International Business Machines (NYSE:IBM) and Coca-Cola (NYSE:KO) don't have a lot in common in terms of their business exposure, but they both share several desirable characteristics. You'll find both of them among the 30 stocks in the Dow Jones Industrials (DJINDICES:^DJI), and both have a reputation for having blue-chip businesses with long histories of good returns. Yet both companies also face some unique challenges currently, and they'll have to overcome substantial obstacles if they want to retain their status as high-quality companies.

If you want to know which of these two stocks is a smarter pick right now, looking at key metrics is your best method of comparison.

Stock performance and valuation

IBM and Coca-Cola have moved in opposite directions over the past year. IBM is down about 6% from where it traded in September 2016, but Coca-Cola's shares have picked up 9% over the same time frame.

Even a 15 percentage point spread in one-year performance isn't enough to explain the huge valuation differences between the two stocks. IBM trades at value-stock levels, with a trailing earnings multiple of just 12. That compares to Coca-Cola's levels of nearly 50 times trailing earnings. It's true that Coca-Cola's recent figures include some one-time charges related to strategic moves that it made with its bottling business. Yet even when you take out those impacts and look at future prospects, IBM trades at about 11 times forward earnings estimates, compared to more than twice that for Coca-Cola. On a pure valuation basis, Big Blue has a huge advantage over the beverage giant.

IBM infographic about cloud computing growth.

Image source: IBM.

Dividends

For dividend investors, IBM and Coca-Cola are both solid contenders, but the tech giant once again takes the prize in terms of current yield. IBM's dividend yield comes in at 4.1%, compared to 3.2% for the soft-drink company.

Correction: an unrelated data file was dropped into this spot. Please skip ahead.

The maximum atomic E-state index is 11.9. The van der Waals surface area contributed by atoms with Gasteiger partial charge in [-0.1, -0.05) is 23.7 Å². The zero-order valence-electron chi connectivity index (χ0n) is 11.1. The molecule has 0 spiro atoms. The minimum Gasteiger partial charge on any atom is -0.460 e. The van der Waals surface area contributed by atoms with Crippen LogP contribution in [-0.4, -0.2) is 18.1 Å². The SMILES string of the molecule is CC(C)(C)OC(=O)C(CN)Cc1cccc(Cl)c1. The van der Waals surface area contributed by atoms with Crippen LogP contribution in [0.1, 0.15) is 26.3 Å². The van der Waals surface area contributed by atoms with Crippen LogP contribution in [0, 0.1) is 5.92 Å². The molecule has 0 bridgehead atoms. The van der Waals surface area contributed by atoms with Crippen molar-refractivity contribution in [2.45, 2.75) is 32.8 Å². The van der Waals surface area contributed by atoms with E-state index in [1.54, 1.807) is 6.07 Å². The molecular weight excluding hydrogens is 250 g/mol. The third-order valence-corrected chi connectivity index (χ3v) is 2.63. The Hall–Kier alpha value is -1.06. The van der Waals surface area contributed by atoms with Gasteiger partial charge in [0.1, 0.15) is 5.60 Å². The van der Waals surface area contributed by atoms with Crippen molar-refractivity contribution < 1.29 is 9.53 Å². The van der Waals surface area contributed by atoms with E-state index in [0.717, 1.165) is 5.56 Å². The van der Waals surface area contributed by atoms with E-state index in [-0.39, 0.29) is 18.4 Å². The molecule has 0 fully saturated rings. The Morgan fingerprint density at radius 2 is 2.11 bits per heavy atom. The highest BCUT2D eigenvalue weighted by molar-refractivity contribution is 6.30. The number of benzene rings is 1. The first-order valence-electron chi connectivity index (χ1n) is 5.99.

Things look a bit different when you focus on dividend growth. Coca-Cola has a long history of boosting its dividend each and every year, with the company making its 55th straight increase earlier in 2017 by making a 6% boost. IBM has a shorter streak of just 22 years of consecutive dividend increases, with a 7% rise in May bringing its quarterly payout to $1.50 per share. Coca-Cola's payout ratio is currently above 100%, but if earnings recover as expected, then that figure will fall to around 75% in the near future. Nevertheless, that's still lower than IBM's figure of less than 50%, suggesting more sustainability in the tech company's quarterly payouts.

Growth prospects and risks

Both IBM and Coca-Cola face long-term challenges. For IBM, sales have been weak, and the company's second-quarter top-line decline of nearly 5% continued a streak of 21 declines in year-over-year sales that has weighed on investor sentiment for more than five years. Big Blue has done a good job of making more from less, and adjusted earnings grew and managed to exceed expectations. Yet even though IBM has identified core areas like data analytics, cloud computing, and technology security for further growth, extremely strong competition will continue to weigh on its ability to execute well and take market share away from its rivals.

Coca-Cola has seen even uglier results, but the divestitures of its bottling business have created some distortions that make things look worse than they actually are. In its most recent quarter, net revenue plunged 16%, but organic revenue gained 3% on strength in product pricing. Expansions in adjusted operating margin reflect the efforts that Coca-Cola is making to improve internal efficiency and ensure that it doesn't lose profit unnecessarily. To respond to negative criticism of its sugary beverages, Coca-Cola has said that it will expand its low-sugar and no-sugar offerings in the sparkling drink category. Despite the short-term pain, Coca-Cola's strategic efforts are moving forward, and investors are optimistic that they'll pay off in the long run.

Overall, IBM offers the better prospects right now. Even though its growth path isn't certain, IBM carries a greater margin of safety in its valuation and pays a higher dividend. Nevertheless, both IBM and Coca-Cola need to make good on their promises to reinvent themselves if they want to remain relevant blue-chip stocks in the decades to come.

Dan Caplinger has no position in any of the stocks mentioned. The Motley Fool has no position in any of the stocks mentioned. The Motley Fool has a disclosure policy.